NAME, Years Elected to City Council

Fred F Morse was elected to City Council (during the commissioner period) in 1917 and served as the commissioner of Public Health and Safety, although he is listed in 1915 as the Commissioner of Public Works.1




Fred F Morse8In 1917, Morse defeated the incumbent Harry Anderson who had served for two terms. He was backed by the "Taxpayers' League, Inc."3

During the influenza outbreak, Morse stated that he would tell the police to enforce the anti-spitting ordinance.  (It appears he was now the commissioner of public health and safety.)

While Commissioner, both police and fire got raises.9

In 1919, Morse and Police Chief J. Frank Lynch were accused of taking bribes in a Chinese lottery scandal that was engulfing former police chief John Henry Nedderman.10 (It appears Morse himself had appointed Nedderman after he fired Walter J. Petersen on taking office.15) He was eventually sued for not doing anything about Nedderman's bad behavior.11 Shortly after that, Morse reorganized the Police Department. He shipped one Captain Bock (also prominent in the bribery scandal) out to the Melrose station and brought William F. Woods (former Chief, but recently of the Melrose station) back in from exile. Lynch told Morse that the city was free of gambling and alcohol, but Morse ran his own private investigation and found otherwise, leading to many changes.12 It didn't end there: in 1920, Morse alleged that the police department was actually manufacturing and selling booze and launched and investigation.13 At one point, some police officers and firemen won a suit to get their jobs back and Morse stated that he would due his best to find jobs for men who "know, hear and see nothing."14

Morse was also sued in 1920 for negligence in his job and violating the charter. Plaintiffs alleged that Morse had no right to dismiss Petersen.16 (It ain't easy running the Oakland Police Department.)

Along with Soderberg and Edwards, Morse was involved in a recall election in 1920.

In 1921, Morse did not qualify for the ballot for reelection and demanded a recount. He lost by 84 votes and stated that 400 mistakes were made on ballots.He was accused of running a dirty campaign, with supporters collecting donations (it appears that was illegal?)6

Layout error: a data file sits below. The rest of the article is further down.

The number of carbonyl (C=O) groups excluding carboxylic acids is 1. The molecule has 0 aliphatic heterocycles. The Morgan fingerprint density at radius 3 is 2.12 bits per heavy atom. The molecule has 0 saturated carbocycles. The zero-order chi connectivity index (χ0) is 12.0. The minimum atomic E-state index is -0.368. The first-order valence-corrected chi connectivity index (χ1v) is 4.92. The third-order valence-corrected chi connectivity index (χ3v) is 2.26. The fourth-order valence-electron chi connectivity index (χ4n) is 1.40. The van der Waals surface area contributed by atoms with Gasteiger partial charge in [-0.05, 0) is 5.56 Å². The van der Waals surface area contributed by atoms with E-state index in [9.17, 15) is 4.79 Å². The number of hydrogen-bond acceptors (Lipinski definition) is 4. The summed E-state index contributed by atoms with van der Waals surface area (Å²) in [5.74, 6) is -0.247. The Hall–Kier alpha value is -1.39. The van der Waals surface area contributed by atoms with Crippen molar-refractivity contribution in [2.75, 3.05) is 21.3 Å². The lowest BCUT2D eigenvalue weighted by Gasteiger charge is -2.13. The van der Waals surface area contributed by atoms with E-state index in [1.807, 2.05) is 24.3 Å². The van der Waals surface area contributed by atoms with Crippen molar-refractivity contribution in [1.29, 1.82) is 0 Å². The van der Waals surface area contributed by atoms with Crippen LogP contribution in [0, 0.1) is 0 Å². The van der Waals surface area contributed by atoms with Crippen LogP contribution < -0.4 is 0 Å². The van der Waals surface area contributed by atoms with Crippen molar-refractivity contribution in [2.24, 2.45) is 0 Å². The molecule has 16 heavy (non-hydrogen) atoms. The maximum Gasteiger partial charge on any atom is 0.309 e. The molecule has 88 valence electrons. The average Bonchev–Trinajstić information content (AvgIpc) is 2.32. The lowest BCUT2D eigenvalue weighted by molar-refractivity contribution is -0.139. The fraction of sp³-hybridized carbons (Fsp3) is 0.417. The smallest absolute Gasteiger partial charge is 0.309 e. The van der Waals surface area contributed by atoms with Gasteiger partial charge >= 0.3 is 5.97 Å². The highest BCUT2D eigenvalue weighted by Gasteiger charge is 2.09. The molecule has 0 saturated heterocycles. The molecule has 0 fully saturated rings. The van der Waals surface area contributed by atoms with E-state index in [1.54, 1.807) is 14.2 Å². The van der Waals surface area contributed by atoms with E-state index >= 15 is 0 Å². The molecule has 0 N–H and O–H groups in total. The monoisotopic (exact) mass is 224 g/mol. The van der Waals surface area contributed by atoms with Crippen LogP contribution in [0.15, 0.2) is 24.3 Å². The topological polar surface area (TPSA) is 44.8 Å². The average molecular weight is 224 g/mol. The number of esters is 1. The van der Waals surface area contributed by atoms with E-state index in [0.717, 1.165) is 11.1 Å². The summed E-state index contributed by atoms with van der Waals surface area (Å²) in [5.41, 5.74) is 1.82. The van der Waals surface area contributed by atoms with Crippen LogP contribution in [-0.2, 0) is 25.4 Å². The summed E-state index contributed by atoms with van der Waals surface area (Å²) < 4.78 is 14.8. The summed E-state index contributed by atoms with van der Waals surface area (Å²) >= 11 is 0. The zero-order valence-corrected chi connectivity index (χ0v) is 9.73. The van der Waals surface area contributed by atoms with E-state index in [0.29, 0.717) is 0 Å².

Although there isn't much context on this (need more), it appears that Morse was not a very progressive man and didn't run a very progressive police department: In 1919, Oakland was working towards making the East Bay "for Americans Only," and Morse was all for this. An ordinance was passed need to find and Morse stated that 

"Oakland henceforth is for Americans only. Under my personal supervision the Police Department of Oakland is going to stamp out radicalism and the forerunner of Bolshevism... The time has arrived for stern measures. I am going to see that the necessary and proper action against foreign agitators is taken."20

Morse was president of the Morse Realty Company (which may have been the same as a business he was involved in called the Minney-Morse Co, which provided real estate, loans and insurance and was located at 1259 Broadway). He had five children including four who served in the war.7

Morse was Treasurer of the Western Housing Corporation in 1906,19 President of the Standard Securities and Development co in 1909.18 He was Treasurer of the Western Housing Association in 1928.17





  1. "Roster: Federal, State, County, City, and Township Officials." California. Secretary of State, 1915.
  2. "NOMINATION DAY CLOSES BUSILY." San Francisco Call: July 17, 1910.
  3. "The 1918 Spanish Influenza Pandemic-Drug, Gauze Famine." Oakland Tribune: Oct 23, 1918.
  4. "SODERBERG AND MORSE ELECTED BY OAKLANDERS: Veteran Commissioners Lose in East Oakland and Annexed District." San Francisco Chronicle: May 9, 1917.
  5. "Oakland Election Officers Accused of Mistakes." San Francisco Chronicle: Apr 24, 1921.
  6. "ELECTION FUND RUMORS CAUSE 0AKLAND QUIZ." San Francisco Chronicle: Apr 25, 1921
  7. "Fred F. Morse." San Francisco Chronicle: Jan 14, 1920.
  8. "Fred F. Morse."
  9. "Fred F. Morse."
  10. "POLICE CAPTAIN NAMES MORSE IN GRAFT CASE." San Francisco Chronicle: July 8, 1919.
  11. "SUIT BROUGHT FOR DISMISSAL OF F.F. MORSE." San Francisco Chronicle: July 22, 1919.
  12. "OAKLAND POLICE HEADS DUE TO GET SHAKE-Up." San Francisco Chronicle: Dec 15, 1919.
  13. "OAKLAND POLICE SELLING BOOZE, MORSE ASSERTS." San Francisco Chronicle: Nov 24, 1920.
  14. "Court Ruling Upholds Oakland Civil Service Board: MORSE ACCEPTS DEFEAT IN CASE OF POLICEMEN." San Francisco Chronicle: Feb 8, 1920.
  15. "OAKLAND POLICE AND FIRE CHIEFS WILL BE OUSTED: Commissioner Morse Says Official Ax Will Begin to Swing Today." San Francisco Chronicle: July 6, 1917.
  16. "Oakland Commissioner to Face Negligence Charge." San Francisco Chronicle: May 2, 1920.
  17. Polk's Directory, 1928.
  18. Husted's Directory, 1909.
  19. Polk's Directory, 1906.
  20. Bosmajian, Haig A. Anita Whitney, Louis Brandeis, and the First Amendment. Farleigh Dickinson University Press: 2010